I wouldn't say that I had a tough life, just not the norm, and certainly not ordinary. I was raised with rather unusual cultural circumstances. Circumstance that I’m much more appreciative of now. My half Dutch-half American Indian mother, who was a foster child for a while after her mother died, ended up reunited with her Dutch father who married into a Mexican household that consisted of a huge family of fourteen. She grew up, married and had two kids. Then I grew up learning about my mom’s American Indian ancestors, my Opa’s Dutch customs, and often replying in Spanglish to my Abuela. It was an interesting environment. But this was my family. Years later after splitting with my birth father, my momma remarried into a Japanese American family. Whoa! A new language was introduced and with that there was new traditions, new kinds of foods, and new kinds of spices. We ate octopus. And lots of seaweed. And I always got Botan rice candies. I would dress up in my hard wooden Dutch clogs and dance the The Chicken Dance. And Lil’ Dutch Maid Almond Windmill cookies were a staple. There was tamales and homemade tortillas and albondigas. And there was always Té de canela. Good food, good people- interesting life.
But as I grew older, I started wondering if there was common ground between all these different cultures, ideals, and even foods I’d experienced growing up. I wanted to find myself within all the weirdness. I wanted to find something that made sense and was permanent. And it was cinnamon. Meals, desserts, drinks, holidays, it didn't matter who was in the kitchen, or which kitchen I was in, cinnamon always felt a part of it.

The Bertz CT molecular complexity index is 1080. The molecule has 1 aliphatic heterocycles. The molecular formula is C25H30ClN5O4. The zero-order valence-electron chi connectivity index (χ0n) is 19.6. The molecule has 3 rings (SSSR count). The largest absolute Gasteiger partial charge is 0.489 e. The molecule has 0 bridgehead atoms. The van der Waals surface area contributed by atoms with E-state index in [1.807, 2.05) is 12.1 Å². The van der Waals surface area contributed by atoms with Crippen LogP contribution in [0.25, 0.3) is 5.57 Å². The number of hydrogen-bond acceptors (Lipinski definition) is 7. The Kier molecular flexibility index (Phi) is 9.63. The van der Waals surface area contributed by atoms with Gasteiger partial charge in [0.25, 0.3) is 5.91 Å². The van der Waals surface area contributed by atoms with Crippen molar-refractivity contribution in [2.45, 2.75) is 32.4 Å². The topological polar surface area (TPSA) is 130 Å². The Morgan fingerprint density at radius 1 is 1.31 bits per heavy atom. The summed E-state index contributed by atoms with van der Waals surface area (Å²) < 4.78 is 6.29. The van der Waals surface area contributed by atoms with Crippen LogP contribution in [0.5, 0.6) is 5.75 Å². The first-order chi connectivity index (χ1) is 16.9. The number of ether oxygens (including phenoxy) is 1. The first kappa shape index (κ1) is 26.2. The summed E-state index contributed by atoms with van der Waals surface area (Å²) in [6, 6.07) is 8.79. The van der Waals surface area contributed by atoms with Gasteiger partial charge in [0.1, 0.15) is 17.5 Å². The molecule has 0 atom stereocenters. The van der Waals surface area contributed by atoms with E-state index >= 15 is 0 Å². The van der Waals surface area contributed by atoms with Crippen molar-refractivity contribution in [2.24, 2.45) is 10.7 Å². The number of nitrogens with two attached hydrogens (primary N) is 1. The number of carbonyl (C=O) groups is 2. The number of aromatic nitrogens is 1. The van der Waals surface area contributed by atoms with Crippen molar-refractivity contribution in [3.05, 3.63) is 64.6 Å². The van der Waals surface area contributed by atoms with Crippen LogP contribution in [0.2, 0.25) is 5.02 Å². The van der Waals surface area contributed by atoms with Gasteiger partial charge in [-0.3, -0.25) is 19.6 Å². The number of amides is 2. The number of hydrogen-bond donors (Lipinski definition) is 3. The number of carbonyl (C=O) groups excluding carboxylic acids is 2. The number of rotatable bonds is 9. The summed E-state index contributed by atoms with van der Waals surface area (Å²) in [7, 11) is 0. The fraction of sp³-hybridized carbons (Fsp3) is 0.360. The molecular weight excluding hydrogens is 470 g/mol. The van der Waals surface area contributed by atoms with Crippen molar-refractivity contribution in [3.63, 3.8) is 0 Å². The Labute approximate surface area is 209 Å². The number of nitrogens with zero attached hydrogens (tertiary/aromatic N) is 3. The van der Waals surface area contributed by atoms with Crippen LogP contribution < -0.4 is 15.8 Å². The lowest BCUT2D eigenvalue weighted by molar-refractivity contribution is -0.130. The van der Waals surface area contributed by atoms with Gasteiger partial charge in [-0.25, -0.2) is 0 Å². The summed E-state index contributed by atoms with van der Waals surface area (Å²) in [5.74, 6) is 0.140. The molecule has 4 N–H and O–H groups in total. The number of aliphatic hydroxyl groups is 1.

Cinnamon is universal and comes in many names. In Spanish it’s canela. The Dutch say Kaneel. Shinamon was how my Japanese step-grandma Toyo said it. But it was all the same; sweet, spicy, warming, comforting. And it is the smell that will always be home to me were ever I roam-whether in tea, some kind of bean paste, or those traditional holiday Speculaas cookies.
And as I’ve grown and studied, I’ve found that more ties together the culinary world of the cinnamon that I know and love with the tie that has always existed within different cultures around the world. History goes, that in the early 1500’s the Portuguese traders discovered cinnamon, the little evergreen tree native to Ceylon, and conquered its island kingdom, enslaving the people and taking control of the cinnamon trade for almost a century. Eventually the Ceylon kingdom allied with the Dutch in the mid 1600’s and overthrew the Portuguese occupiers. The Dutch defeated the Portuguese but held the Ceylon kingdom in their debt for their military services. So once again, Ceylon was occupied by European traders handing the cinnamon monopoly over to the Dutch for the next 150 years. Ceylon then was taken over by the British in the late 1700’s after their victory in the Anglo-Dutch War, but by early 1800, cinnamon was no longer an expensive and rare commodity as it had begun to be cultivated in other parts of the world, and other delicacies such as chocolate and cassia began to rival it in popularity.